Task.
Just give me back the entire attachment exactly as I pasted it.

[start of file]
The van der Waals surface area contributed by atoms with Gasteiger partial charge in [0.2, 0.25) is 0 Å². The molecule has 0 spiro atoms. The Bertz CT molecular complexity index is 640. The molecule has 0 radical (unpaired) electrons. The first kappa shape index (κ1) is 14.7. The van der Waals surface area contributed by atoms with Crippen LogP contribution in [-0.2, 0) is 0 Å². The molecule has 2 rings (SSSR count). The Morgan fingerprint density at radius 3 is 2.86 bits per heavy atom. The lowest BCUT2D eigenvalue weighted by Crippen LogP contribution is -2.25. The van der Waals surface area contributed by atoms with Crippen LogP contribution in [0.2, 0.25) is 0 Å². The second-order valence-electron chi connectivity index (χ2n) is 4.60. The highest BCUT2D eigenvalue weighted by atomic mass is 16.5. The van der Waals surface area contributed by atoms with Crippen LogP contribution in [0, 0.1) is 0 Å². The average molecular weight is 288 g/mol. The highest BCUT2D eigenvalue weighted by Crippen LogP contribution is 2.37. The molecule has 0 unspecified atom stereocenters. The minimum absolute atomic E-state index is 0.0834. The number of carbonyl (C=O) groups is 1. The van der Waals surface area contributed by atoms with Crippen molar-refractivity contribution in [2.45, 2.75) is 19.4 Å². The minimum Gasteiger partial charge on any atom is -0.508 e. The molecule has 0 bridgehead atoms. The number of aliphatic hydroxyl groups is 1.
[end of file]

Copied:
The van der Waals surface area contributed by atoms with Gasteiger partial charge in [0.2, 0.25) is 0 Å². The molecule has 0 spiro atoms. The Bertz CT molecular complexity index is 640. The molecule has 0 radical (unpaired) electrons. The first kappa shape index (κ1) is 14.7. The van der Waals surface area contributed by atoms with Crippen LogP contribution in [-0.2, 0) is 0 Å². The molecule has 2 rings (SSSR count). The Morgan fingerprint density at radius 3 is 2.86 bits per heavy atom. The lowest BCUT2D eigenvalue weighted by Crippen LogP contribution is -2.25. The van der Waals surface area contributed by atoms with Crippen LogP contribution in [0.2, 0.25) is 0 Å². The second-order valence-electron chi connectivity index (χ2n) is 4.60. The highest BCUT2D eigenvalue weighted by atomic mass is 16.5. The van der Waals surface area contributed by atoms with Crippen LogP contribution in [0, 0.1) is 0 Å². The average molecular weight is 288 g/mol. The highest BCUT2D eigenvalue weighted by Crippen LogP contribution is 2.37. The molecule has 0 unspecified atom stereocenters. The minimum absolute atomic E-state index is 0.0834. The number of carbonyl (C=O) groups is 1. The van der Waals surface area contributed by atoms with Crippen molar-refractivity contribution in [2.45, 2.75) is 19.4 Å². The minimum Gasteiger partial charge on any atom is -0.508 e. The molecule has 0 bridgehead atoms. The number of aliphatic hydroxyl groups is 1.